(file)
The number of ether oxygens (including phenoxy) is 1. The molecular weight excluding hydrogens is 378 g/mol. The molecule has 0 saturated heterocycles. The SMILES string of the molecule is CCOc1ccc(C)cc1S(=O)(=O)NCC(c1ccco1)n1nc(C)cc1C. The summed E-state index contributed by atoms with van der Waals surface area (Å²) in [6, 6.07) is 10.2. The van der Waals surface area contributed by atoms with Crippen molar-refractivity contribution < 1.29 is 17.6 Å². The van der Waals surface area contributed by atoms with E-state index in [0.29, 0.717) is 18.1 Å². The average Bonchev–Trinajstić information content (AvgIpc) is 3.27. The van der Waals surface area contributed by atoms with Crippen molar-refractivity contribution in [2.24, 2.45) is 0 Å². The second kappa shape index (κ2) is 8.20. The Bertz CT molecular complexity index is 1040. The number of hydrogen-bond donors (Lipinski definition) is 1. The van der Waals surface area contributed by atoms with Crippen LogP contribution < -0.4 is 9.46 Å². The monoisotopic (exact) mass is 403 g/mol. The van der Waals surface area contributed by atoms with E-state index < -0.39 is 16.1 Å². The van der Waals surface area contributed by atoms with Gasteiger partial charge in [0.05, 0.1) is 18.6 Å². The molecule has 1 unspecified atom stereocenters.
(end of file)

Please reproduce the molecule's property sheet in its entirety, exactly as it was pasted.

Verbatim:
The number of ether oxygens (including phenoxy) is 1. The molecular weight excluding hydrogens is 378 g/mol. The molecule has 0 saturated heterocycles. The SMILES string of the molecule is CCOc1ccc(C)cc1S(=O)(=O)NCC(c1ccco1)n1nc(C)cc1C. The summed E-state index contributed by atoms with van der Waals surface area (Å²) in [6, 6.07) is 10.2. The van der Waals surface area contributed by atoms with Crippen molar-refractivity contribution < 1.29 is 17.6 Å². The van der Waals surface area contributed by atoms with E-state index in [0.29, 0.717) is 18.1 Å². The average Bonchev–Trinajstić information content (AvgIpc) is 3.27. The van der Waals surface area contributed by atoms with Crippen molar-refractivity contribution in [2.24, 2.45) is 0 Å². The second kappa shape index (κ2) is 8.20. The Bertz CT molecular complexity index is 1040. The number of hydrogen-bond donors (Lipinski definition) is 1. The van der Waals surface area contributed by atoms with Crippen LogP contribution < -0.4 is 9.46 Å². The monoisotopic (exact) mass is 403 g/mol. The van der Waals surface area contributed by atoms with E-state index < -0.39 is 16.1 Å². The van der Waals surface area contributed by atoms with Gasteiger partial charge in [0.05, 0.1) is 18.6 Å². The molecule has 1 unspecified atom stereocenters.